A Saudi-led coalition began a bombing campaign in March 2015 to push back Iran-backed Houthi rebels after they captured the capital Sanaa and other cities. Photograph: (AFP)
The country has been engulfed in war since March 2015
The United Nations aid chief warned that Yemen was sliding deeper into humanitarian crisis and could face famine this year.
The poor Arab country has been engulfed in war since a Saudi-led coalition launched a bombing campaign in March 2015 to push back Iran-backed Houthi rebels who had seized the capital Sanaa and other cities.
The UN Under-Secretary-General for Humanitarian Affairs told the Security Council that nearly 80% of the population is in need of food aid
"The conflict in Yemen is now the primary driver of the largest food security emergency in the world," Stephen O'Brien, the UN Under-Secretary-General for Humanitarian Affairs, told the Security Council yesterday.
"If there is no immediate action, famine is now a possible scenario for 2017."
About 14 million people -- nearly 80 per cent of the entire Yemeni population -- are in need of food aid, half of whom are severely food insecure, O'Brien said.
At least 2 million people need emergency food assistance to survive, he added.
The situation is particularly dire for children with some 2.2 million infants now suffering from acute malnourishment -- an increase of 53 per cent from late 2015.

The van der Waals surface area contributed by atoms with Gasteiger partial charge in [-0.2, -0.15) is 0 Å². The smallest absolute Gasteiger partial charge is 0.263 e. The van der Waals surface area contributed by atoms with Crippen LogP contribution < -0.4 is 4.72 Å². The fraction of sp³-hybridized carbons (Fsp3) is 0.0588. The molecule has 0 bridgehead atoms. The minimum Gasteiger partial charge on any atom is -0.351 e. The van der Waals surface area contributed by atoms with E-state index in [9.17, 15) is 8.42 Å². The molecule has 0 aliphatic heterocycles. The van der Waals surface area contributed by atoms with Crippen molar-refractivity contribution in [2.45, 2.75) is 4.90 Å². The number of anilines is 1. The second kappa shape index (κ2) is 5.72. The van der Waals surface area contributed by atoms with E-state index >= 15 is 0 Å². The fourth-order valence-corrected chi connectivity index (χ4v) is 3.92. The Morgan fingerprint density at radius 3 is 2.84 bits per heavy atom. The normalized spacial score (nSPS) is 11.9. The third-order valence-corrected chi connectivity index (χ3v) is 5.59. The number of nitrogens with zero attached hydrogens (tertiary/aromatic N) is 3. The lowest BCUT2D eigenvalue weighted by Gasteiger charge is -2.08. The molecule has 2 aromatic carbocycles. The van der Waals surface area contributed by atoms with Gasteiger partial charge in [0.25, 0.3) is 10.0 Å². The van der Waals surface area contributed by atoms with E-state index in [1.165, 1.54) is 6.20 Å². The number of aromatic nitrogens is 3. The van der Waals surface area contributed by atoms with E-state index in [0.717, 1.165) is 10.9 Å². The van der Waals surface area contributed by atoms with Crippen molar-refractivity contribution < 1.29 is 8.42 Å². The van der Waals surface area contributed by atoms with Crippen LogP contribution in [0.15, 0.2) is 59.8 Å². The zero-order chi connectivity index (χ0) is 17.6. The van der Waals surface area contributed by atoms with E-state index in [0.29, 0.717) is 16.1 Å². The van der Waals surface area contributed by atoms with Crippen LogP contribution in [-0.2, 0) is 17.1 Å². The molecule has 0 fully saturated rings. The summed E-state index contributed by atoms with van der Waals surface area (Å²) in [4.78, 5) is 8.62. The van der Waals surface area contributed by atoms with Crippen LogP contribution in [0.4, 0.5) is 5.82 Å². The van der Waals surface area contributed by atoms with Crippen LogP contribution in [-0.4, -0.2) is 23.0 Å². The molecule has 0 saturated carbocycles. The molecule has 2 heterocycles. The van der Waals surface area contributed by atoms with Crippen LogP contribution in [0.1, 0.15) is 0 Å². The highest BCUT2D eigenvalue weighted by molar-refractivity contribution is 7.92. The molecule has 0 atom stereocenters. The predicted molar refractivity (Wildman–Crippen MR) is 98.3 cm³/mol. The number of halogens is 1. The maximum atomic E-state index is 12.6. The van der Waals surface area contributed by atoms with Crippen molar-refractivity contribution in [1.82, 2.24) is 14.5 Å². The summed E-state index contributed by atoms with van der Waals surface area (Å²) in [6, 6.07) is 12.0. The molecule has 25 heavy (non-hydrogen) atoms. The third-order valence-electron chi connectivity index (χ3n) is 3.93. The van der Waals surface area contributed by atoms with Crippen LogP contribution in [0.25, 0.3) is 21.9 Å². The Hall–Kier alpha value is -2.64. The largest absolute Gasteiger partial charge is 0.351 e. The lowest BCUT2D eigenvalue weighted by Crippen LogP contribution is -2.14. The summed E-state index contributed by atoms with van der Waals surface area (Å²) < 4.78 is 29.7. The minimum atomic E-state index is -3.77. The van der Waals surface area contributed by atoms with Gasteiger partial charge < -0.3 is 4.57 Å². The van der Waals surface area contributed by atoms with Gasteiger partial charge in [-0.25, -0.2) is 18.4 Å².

"Overall, the plight of children remains grim: a child under the age of 10 dying every 10 minutes of preventable causes," O'Brien said.
The Saudi-led coalition's shutdown of the Sanaa airport has had a heavy toll on civilians because medicine cannot be flown in and Yemenis cannot receive treatment abroad.
O'Brien warned that Yemen could run out of wheat within months because foreign banks no longer accept financial transactions with many of the country's commercial banks.
The country is almost entirely dependent on imports, most of which transit through the Hudaydah port, which was bombed by the coalition in 2015.
O'Brien said the Saudi-led coalition had ordered a vessel carrying four mobile cranes for the port to leave Yemeni waters and it was now awaiting approval from Riyadh to deliver the new equipment.
The cranes will boost the port's capacity to handle humanitarian cargo.
The United Nations is calling for a ceasefire in Yemen to allow urgently needed deliveries of humanitarian aid and to resume political talks on ending the war.
About 10,000 civilians have died in the war, according to UN officials.
Returning from talks in the region, UN envoy Ismail Ould Cheikh Ahmed took a swipe at Yemen's President Abedrabbo Mansour Hadi for rejecting his peace proposals.